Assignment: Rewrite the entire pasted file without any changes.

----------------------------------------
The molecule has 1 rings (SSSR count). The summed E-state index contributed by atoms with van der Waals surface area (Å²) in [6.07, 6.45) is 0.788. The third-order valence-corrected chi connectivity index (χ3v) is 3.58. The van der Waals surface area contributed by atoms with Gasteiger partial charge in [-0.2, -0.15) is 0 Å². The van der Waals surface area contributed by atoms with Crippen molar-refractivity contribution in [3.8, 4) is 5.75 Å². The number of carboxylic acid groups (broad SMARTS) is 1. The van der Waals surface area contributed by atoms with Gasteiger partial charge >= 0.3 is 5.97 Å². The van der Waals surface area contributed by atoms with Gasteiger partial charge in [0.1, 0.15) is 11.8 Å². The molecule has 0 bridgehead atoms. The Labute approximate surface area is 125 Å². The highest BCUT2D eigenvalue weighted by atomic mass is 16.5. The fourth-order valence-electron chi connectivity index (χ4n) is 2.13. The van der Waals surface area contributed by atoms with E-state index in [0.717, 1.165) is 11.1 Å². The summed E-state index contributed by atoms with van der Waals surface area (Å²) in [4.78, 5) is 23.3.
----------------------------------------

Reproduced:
The molecule has 1 rings (SSSR count). The summed E-state index contributed by atoms with van der Waals surface area (Å²) in [6.07, 6.45) is 0.788. The third-order valence-corrected chi connectivity index (χ3v) is 3.58. The van der Waals surface area contributed by atoms with Gasteiger partial charge in [-0.2, -0.15) is 0 Å². The van der Waals surface area contributed by atoms with Crippen molar-refractivity contribution in [3.8, 4) is 5.75 Å². The number of carboxylic acid groups (broad SMARTS) is 1. The van der Waals surface area contributed by atoms with Gasteiger partial charge >= 0.3 is 5.97 Å². The van der Waals surface area contributed by atoms with Gasteiger partial charge in [0.1, 0.15) is 11.8 Å². The molecule has 0 bridgehead atoms. The Labute approximate surface area is 125 Å². The highest BCUT2D eigenvalue weighted by atomic mass is 16.5. The fourth-order valence-electron chi connectivity index (χ4n) is 2.13. The van der Waals surface area contributed by atoms with E-state index in [0.717, 1.165) is 11.1 Å². The summed E-state index contributed by atoms with van der Waals surface area (Å²) in [4.78, 5) is 23.3.